When the Fort was first built, you can see from figure 1 that the Fort is not immensely large, and is poorly scaled based on the drawing. However, the map does show the names of the people who lived in the fort during this time, as well as the number of people living there during the 1740s. Some 40 homes existed in the fort during this time period. Numerous additions were made to the fort.  The first major addition took place during the 1730s and the 1740s, which allowed the fort to create a new identity for itself that was something more than just a little trade post in the north woods. There were a number of row houses that were divided into smaller structures for people to live in, and it created the living quarters for the 40 homes comprised within the fort. This created the living situation that can be seen in figure 1 and 2. Figure 2 is another drawing of Fort Michilimackinac by Lt. Perkins Magna of the British 17th regiment(Moreau,pg. 28).

Figure 2: Lieutenant Perkins Magna's drawing of Fort Michilimackinac in 1765 (taken from
Figure 2: Lieutenant Perkins Magna’s drawing of Fort Michilimackinac in 1765

This map highlights more accurately individual living quarters which can be seen as they are sectioned off into squares. This map was drawn post French and Indian War, so at this point in time there were French and British people living within the walls of Fort Michilimackinac. These demographics were predominantly segregated, as you can see by the labels in figure 2.It is important to note that while the French garrison was stationed in Fort Michilimackinac they weren’t involved in hardly any military operations. Their main purpose was to protect the hundreds of trader coming in and out of the trade post on a daily basis. The French and Indian War was a direct result of competition in the trade market that both European countries had tapped into. Now due to British expansion in the 13 colonies, they had a numerical advantage when it came to pushing their agenda on the French. The French were scattered on territory from Lousiana all the way up to Canada through the Great Lakes.

The French remained in control of the Fort Michilimackinac until the end of the French and Indian War, at which time the Fort was turned over to the British in 1761. This was a time at which the Indians of the Great Lakes Region sided with the French, as the French were greatly outnumbered in comparison to the British colonies on the Atlantic Coast. Fort Michilimackinac served as a gathering location for all local native tribes when drawing alliances for the French and Indian war in 1753. All local native nations decided to side with the French. The French were defeated regardless of the alliance formed between the French and Indians in 1753. The British were much less cooperative with the natives during beginning of their control of Fort Michilimackinac, which eventually lead to Pontiac’s Rebellion in 1763, immediately after the French and Indian War officially concluded[7].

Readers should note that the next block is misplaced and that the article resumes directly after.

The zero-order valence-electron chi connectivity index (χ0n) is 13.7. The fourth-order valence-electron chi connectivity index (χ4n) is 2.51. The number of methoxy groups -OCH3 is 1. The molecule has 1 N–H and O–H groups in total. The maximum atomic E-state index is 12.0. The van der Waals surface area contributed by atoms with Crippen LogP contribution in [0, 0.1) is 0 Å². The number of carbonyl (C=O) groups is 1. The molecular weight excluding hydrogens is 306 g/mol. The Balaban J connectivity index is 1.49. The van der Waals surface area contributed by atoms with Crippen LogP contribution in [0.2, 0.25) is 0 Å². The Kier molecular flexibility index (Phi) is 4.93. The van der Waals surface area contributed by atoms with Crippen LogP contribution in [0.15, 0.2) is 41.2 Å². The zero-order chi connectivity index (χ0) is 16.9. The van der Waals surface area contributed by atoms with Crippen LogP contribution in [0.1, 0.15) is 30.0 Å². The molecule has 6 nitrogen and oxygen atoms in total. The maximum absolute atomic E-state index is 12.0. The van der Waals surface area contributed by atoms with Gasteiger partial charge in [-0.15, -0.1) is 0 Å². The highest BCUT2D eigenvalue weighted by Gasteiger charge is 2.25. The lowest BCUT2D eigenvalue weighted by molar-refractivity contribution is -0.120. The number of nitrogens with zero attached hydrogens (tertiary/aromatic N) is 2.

The British Era

The British took hold of Fort Michilimackinac immediately after the French and Indian War,  but then were attacked in an event known as Pontiac’s Rebellion.Pontiac’s Rebellion was a direct result of the native Ojibwa, Ottawa, and Potawatomi natives unhappiness with post French and Indian War negotiations. Fort Michilimackinac saw direct consequences of Pontiac’s War when local Indians staged a game of lacrosse outside the walls of Fort Michlimackinac. The ball was launched inside the walls of Fort Michilimackinac as an excuse for entry, where the British residents inside the fort were slaughtered. The local natives remained in control of the fort for an entire year before the British were able to regain control of the fort through peace negotiations. Similar stories of the slaughtering of local fur traders in the Upper Great Lakes area would become commonplace over the next 10 years following until order was restored due to the fact that local natives had become dependent on British trade as a means of livelihood. They relied on European weaponry, and clothing as a way of life(Jackson, pg. 255).